2012 Chevrolet Sonic Hatchback: All-New Compact is Economical, Safe and Sporty
By Mike Blake, Carlisle Events
Tuesday, November 29, 2011
The Chevrolet Aveo is gone after less than 10 years on the scene and taking its place is the new Sonic, with the promise of being better looking and more fun to drive. Now, Chevrolet does not want car buyers to consider the Sonic as just a rebadged Aveo, and while there are similarities, Sonic is an all-new build, produced in GM’s Orion Assembly Center in Orion Township, Michigan -- it is the only subcompact built in the United States
With an EPA rating as high as 40mpg for some trims, Sonic combines sporty styling, fuel economy, a $15,000-starting price range, niche-leading second-seat accommodations and top scores in safety tests. While the Aveo achieved only passing scores in safety, Sonic has topped the list in both sedan and hatchback versions.
The new 5-door hatchback, which I tested, is trendy, sleek and fun to see on the highway and in the driveway. It and its sister four-door sedan are constructed with a unitized body and frame and are decked out with motorcycle-inspired round headlamps and a wide, athletic stance with wheels-at-the-corners proportions. Rear door handles (on the five-door hatchback) are located in a C-pillar area, suggesting the style of a three-door hatch, and a chrome grille with matte black honeycomb grille inserts provide a striking head-on look, while Hankook tires mounted on 16-inch painted aluminum wheels are attractive enough for the vehicle’s side demeanor.
The sedan and hatchback both measure 68.3 inches in width and 59.7 inches in height on a 99.4-inch wheelbase, but the sedan is 173.1 inches long while the hatchback is only 159 inches in length. Sonic weighs in at about 2800 lbs., making it surprisingly heavy for the class by 200 to 300 pounds.
Sonic offers two powertrains and both are small, economy-minded plants with varying amounts of torque. My Sonic 1LT hatchback was equipped with an efficient 4-cylinder Ecotec 1.4-liter turbo engine and an Ecotec 1.8-liter 4-cylinder engine is also available. Three transmissions are available: a five-speed manual and six-speed automatic with the 1.8-liter and a six-speed manual with the 1.4-liter turbo. The Ecotec 1.4 turbo is rated at 138 horsepower and 148 lbs.-ft. of torque with a wide rpm range for maximum torque. That helps in passing and total performance. The larger engine also delivers 138 horses, but only 125 lbs.-ft. of torque. My review hatchback was EPA rated at 29 mpg in city driving and 35 mpg on the highway, and my road tests came in at 32.1 mpg.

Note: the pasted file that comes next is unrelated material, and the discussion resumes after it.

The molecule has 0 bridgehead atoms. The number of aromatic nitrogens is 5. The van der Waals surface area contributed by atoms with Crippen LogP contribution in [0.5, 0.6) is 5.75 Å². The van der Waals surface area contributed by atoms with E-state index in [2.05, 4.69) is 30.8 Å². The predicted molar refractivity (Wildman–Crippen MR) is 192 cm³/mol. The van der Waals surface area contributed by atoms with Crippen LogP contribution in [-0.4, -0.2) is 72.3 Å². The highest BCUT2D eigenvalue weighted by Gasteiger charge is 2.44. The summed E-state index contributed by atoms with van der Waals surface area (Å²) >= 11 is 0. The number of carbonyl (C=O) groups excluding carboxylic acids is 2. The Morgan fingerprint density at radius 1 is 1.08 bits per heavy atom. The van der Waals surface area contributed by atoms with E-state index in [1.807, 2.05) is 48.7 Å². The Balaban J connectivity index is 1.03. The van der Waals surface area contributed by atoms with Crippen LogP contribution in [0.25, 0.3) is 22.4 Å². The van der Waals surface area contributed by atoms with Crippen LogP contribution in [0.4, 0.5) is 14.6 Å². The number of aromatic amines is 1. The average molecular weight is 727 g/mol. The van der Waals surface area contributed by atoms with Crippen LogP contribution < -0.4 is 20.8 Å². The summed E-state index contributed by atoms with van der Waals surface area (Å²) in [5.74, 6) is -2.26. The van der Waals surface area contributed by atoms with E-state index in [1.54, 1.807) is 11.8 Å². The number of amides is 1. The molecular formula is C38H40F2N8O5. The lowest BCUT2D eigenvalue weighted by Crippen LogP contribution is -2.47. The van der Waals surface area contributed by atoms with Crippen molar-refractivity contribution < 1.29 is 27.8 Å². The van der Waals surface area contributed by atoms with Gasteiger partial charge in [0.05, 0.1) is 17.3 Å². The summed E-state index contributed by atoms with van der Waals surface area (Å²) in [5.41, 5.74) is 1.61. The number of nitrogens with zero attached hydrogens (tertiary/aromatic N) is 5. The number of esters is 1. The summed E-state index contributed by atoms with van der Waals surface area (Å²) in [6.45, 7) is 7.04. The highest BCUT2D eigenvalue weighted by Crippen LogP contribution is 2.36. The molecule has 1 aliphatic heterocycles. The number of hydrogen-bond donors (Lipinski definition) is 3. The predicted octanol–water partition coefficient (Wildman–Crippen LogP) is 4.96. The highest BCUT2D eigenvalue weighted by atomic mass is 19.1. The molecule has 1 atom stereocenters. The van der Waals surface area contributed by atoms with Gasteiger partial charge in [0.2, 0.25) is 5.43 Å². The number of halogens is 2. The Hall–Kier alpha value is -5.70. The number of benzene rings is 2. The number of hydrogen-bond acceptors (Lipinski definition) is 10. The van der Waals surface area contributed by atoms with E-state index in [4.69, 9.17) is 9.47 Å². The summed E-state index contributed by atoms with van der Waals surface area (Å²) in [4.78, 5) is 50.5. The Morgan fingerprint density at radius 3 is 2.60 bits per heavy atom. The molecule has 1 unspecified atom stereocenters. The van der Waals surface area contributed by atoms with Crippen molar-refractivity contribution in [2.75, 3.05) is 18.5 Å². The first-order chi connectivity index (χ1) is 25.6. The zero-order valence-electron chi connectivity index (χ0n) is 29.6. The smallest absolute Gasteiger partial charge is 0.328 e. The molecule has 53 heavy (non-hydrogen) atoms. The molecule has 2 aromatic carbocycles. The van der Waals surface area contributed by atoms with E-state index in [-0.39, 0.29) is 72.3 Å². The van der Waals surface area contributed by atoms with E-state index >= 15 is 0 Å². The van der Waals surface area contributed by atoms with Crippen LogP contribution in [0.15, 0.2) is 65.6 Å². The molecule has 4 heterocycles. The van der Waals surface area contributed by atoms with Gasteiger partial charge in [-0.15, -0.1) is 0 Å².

Even with the turbo, Sonic is not supersonic off the line. I managed a zero-to-60 mph run of 8.3 seconds, and a quarter-mile time of 16.3. Not super, but not bad for the niche. However, on the highway, while response was slow, it was steady and my Sonic climbed inclines well. Electric power steering was confident and quick turns are accomplished with little understeer when the stability control is engaged. The front-wheel drive compact stuck well to the pavement and the vehicle’s balance allows for safe and secure turns with only a bit of body roll during S-curve trials.
MacPherson strut front suspension with coil springs and stabilizer bar and a semi-independent, torsion beam axle-mount compound link-type design rear, with a tubular V-shape beam and gas-charged shocks, smoothed out most highway inadequacies, but winter potholes were jarring. However, the ride was essentially quiet and vibration was minimal.
In the cabin, Sonic delivers class-leading rear-seat roominess and connectivity features that enhance the driving experience. With seating capacity for five, front headroom is 37.6 inches in front and 38.1 inches in the rear seats for the hatchback, a 0.3-inch gain over the sedan. Front legroom is 41.8 with 34.6 in row two and shoulder room goes 53.4 and 53 inches.
Interior attributes include column-mounted electric power steering, a detailed instrument cluster featuring a large, round analog tachometer set within an asymmetrical LCD readout, with a large digital speedometer display similar to some motorcycle instrument layouts. The automatic shift knob has a “cobra head” design, while the manual shifter has a chrome-finished knob. The interior includes storage compartments in the center stack and doors and the rear seats fold virtually flat for carrying larger items.
Safetywise, both the hatchback and sedan versions of Sonic gained the highest possible score in front, side, rear and rollover tests performed by the Insurance Institute for Highway Safety. Sonic was constructed with a strong body structure to absorb crash energy and provide a protective “safety cage” around occupants, and more than 60 percent of the body structure is composed of advanced steels. Sonic safety is enhanced by 10 standard air bags, 4-channel anti-lock brakes, electronic brake force distribution, brake assist, tire pressure monitoring system and OnStar with Automatic Crash Response.
The 2012 Sonic 1LT starts at $15,735 with $760 in destination charges for a base of $16,495. The Connectivity Plus Cruise package adds $375 with cruise control, Bluetooth capability, steering wheel-mounted audio controls and AM/FM stereo with 6 speakers, CD player and MP3 playback. The turbo engine added $700 for price as tested of $17,570.
> Visit www.CarlisleEvents.com for more on the automotive hobby.
Mike Blake, former editor of KIT CAR magazine, joined Carlisle Events as senior automotive journalist in 2004. He's been a "car guy" since the 1960s and has been writing professionally for about 30 years.
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